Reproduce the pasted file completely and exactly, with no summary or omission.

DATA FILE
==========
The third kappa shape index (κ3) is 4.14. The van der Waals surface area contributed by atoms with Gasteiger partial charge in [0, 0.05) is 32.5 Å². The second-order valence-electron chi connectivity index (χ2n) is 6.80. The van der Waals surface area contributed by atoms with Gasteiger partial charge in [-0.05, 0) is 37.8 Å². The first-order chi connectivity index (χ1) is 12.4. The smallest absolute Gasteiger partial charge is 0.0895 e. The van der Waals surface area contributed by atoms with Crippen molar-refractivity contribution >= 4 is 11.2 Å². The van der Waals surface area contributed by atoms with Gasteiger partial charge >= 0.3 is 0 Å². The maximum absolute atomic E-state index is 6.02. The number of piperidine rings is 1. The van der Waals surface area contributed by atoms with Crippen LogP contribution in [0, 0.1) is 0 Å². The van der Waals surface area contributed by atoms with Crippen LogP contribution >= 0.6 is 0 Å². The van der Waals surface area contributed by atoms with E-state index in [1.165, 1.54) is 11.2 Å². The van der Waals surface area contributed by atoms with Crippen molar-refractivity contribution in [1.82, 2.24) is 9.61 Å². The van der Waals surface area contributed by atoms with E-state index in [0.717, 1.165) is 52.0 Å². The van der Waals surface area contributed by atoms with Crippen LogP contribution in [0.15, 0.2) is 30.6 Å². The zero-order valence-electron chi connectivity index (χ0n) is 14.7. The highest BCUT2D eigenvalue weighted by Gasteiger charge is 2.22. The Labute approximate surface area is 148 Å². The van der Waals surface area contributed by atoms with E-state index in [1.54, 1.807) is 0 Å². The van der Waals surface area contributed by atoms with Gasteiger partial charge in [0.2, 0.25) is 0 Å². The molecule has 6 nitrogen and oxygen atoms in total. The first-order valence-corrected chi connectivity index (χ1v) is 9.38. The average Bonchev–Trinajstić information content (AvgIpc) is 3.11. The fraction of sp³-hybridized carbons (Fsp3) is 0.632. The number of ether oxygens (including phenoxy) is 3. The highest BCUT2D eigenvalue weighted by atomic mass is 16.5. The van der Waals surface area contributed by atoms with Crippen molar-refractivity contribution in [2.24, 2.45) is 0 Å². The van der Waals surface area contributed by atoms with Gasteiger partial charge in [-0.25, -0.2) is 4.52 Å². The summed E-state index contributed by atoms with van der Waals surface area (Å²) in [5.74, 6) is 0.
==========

The third kappa shape index (κ3) is 4.14. The van der Waals surface area contributed by atoms with Gasteiger partial charge in [0, 0.05) is 32.5 Å². The second-order valence-electron chi connectivity index (χ2n) is 6.80. The van der Waals surface area contributed by atoms with Gasteiger partial charge in [-0.05, 0) is 37.8 Å². The first-order chi connectivity index (χ1) is 12.4. The smallest absolute Gasteiger partial charge is 0.0895 e. The van der Waals surface area contributed by atoms with Crippen molar-refractivity contribution >= 4 is 11.2 Å². The van der Waals surface area contributed by atoms with Gasteiger partial charge >= 0.3 is 0 Å². The maximum absolute atomic E-state index is 6.02. The number of piperidine rings is 1. The van der Waals surface area contributed by atoms with Crippen LogP contribution in [0, 0.1) is 0 Å². The van der Waals surface area contributed by atoms with Crippen LogP contribution >= 0.6 is 0 Å². The van der Waals surface area contributed by atoms with E-state index in [1.165, 1.54) is 11.2 Å². The van der Waals surface area contributed by atoms with Crippen molar-refractivity contribution in [1.82, 2.24) is 9.61 Å². The van der Waals surface area contributed by atoms with E-state index in [0.717, 1.165) is 52.0 Å². The van der Waals surface area contributed by atoms with Crippen LogP contribution in [0.15, 0.2) is 30.6 Å². The zero-order valence-electron chi connectivity index (χ0n) is 14.7. The highest BCUT2D eigenvalue weighted by Gasteiger charge is 2.22. The Labute approximate surface area is 148 Å². The van der Waals surface area contributed by atoms with E-state index in [1.54, 1.807) is 0 Å². The van der Waals surface area contributed by atoms with Gasteiger partial charge in [0.2, 0.25) is 0 Å². The molecule has 6 nitrogen and oxygen atoms in total. The first-order valence-corrected chi connectivity index (χ1v) is 9.38. The average Bonchev–Trinajstić information content (AvgIpc) is 3.11. The fraction of sp³-hybridized carbons (Fsp3) is 0.632. The number of ether oxygens (including phenoxy) is 3. The highest BCUT2D eigenvalue weighted by atomic mass is 16.5. The van der Waals surface area contributed by atoms with Crippen molar-refractivity contribution in [2.24, 2.45) is 0 Å². The van der Waals surface area contributed by atoms with Gasteiger partial charge in [-0.25, -0.2) is 4.52 Å². The summed E-state index contributed by atoms with van der Waals surface area (Å²) in [5.74, 6) is 0.